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    Advanced manufacturing is the use of innovative technology to improve products or
    processes, with the relevant technology being described as advanced, innovative, or
    cutting edge. Advanced manufacturing industries increasingly integrate new
    innovative technologies in both products and processes. The rate
    of technology adoption and the ability to use that technology to remain competitive and
    add value to define the advanced manufacturing sector.
    A 2010 survey of advanced manufacturing definitions by the White House states: "A
    concise definition of advanced manufacturing offered by some is manufacturing that
    entails the rapid transfer of science and technology (S&T) into manufacturing products
    and processes."
    Our graduates go on to careers as machinists, CNC programmers, robotics specialists,
    and engineers just to name a few. The average Machinist salary in Pittsburgh, PA is
    $43,749 as of September 25, 2020, but the range typically falls between $38,905 and
    $50,419. Salary ranges can vary widely depending on many important factors,
    including education, certifications, additional skills, the number of years you have
    spent in your profession. Students of the Advanced Manufacturing program at
    Northern Westmoreland Career and Technology receive NIMS credentials Each NIMS
    credential represents a collection of skills and knowledge, and a person that earns one
    has demonstrated competency in that occupational area. As that person earns more of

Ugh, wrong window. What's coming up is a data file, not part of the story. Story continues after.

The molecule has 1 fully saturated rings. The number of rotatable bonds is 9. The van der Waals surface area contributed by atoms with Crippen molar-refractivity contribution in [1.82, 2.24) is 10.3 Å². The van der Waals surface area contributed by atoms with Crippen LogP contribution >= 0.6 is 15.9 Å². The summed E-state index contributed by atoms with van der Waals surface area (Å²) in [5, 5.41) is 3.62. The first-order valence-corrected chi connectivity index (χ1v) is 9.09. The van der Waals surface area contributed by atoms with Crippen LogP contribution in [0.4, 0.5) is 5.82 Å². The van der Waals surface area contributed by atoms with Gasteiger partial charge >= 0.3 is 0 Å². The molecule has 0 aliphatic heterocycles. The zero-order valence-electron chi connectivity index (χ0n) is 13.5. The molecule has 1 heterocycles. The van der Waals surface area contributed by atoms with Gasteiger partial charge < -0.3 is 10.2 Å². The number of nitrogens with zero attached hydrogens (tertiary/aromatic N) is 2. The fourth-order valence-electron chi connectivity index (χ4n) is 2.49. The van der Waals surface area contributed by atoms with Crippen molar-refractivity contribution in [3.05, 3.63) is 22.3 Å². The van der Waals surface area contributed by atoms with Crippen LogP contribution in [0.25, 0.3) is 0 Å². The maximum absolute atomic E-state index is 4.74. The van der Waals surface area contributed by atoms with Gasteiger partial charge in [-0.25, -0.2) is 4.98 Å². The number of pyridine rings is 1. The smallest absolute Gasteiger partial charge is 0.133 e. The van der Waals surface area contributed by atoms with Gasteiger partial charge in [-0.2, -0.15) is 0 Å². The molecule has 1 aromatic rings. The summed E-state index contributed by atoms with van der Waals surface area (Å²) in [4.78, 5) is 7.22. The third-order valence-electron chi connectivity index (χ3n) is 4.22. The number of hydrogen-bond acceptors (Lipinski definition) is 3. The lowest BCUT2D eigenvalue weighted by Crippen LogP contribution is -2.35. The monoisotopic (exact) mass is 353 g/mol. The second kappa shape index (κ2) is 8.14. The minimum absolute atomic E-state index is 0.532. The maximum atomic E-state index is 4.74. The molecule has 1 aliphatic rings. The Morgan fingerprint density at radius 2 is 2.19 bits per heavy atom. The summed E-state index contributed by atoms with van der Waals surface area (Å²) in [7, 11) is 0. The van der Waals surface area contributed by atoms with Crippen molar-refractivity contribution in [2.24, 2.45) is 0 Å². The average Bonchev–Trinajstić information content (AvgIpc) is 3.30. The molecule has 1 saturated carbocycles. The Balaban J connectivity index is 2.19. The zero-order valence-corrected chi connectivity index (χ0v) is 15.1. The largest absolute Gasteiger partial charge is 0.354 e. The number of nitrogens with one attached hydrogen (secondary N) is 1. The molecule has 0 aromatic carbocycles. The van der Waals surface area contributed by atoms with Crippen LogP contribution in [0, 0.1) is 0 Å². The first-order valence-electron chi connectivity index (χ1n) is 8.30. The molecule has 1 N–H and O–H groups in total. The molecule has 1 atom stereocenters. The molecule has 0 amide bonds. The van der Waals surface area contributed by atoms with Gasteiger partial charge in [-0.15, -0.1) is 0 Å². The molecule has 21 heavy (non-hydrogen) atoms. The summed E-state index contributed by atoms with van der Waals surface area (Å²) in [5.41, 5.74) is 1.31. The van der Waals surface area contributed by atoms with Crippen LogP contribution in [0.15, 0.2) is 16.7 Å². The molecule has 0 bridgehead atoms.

these stackable credentials, they show that they have an array of skills that have been
    verified against an industry­ written standard.
    Machinists set up, maintain, and operate computer and mechanically operated
    machines used to create parts for the manufacturing process. These positions require
    training, either in apprenticeship programs, vocational schools, or community or
    technical colleges. These employees also receive lots of on-the-job training. Advanced
    manufacturing centers upon improving the performance of industry through the
    innovative application of technologies, processes and methods to product design and
    production.


    Possible
    Occupations:

    · CNC Operator
    · CNC Programmer
    · Tool & Die Designer
    · Tool & Die Maker
    · Precision Grinder
    · Precision Machinist
    · Quality Control
    · CAD Programmers
    · Production Supervisor
    · Manufacturing Engineers



    · Download Brochure
    Academic
    Requirements:

    · Algebra I
    · Algebra II
    · Geometry
    · College Prep English
    · Science


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    Curricular
    Components:

    · Engine Lathes
    · Milling Machines
    · Surface Grinders
    · Saws & Drill Presses
    · CNC Programming & Operation
    · Blueprint Reading
    · Machine Maintenance
    · Safety

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    Fact Check

    · People interested in becoming machinists should be mechanically inclined, have good problem-solving abilities, be able to work independently, and be able to do highly accurate work that requires concentration.

    · Employment of CNC operators is expected to increase by 7 percent, which is about as fast as the average for all occupations.

    · Because most machinists train in CNC programming, they may write basic programs themselves and often modify programs in response to problems encountered during test runs. Modifications, called offsets, not only fix problems, but they also improve efficiency by reducing manufacturing time and tool wear.

    · Median hourly wages of machinists were $17.41 in May 2008. The middle 50 percent earned between $13.66 and $21.85.

Last Modified on April 21, 2021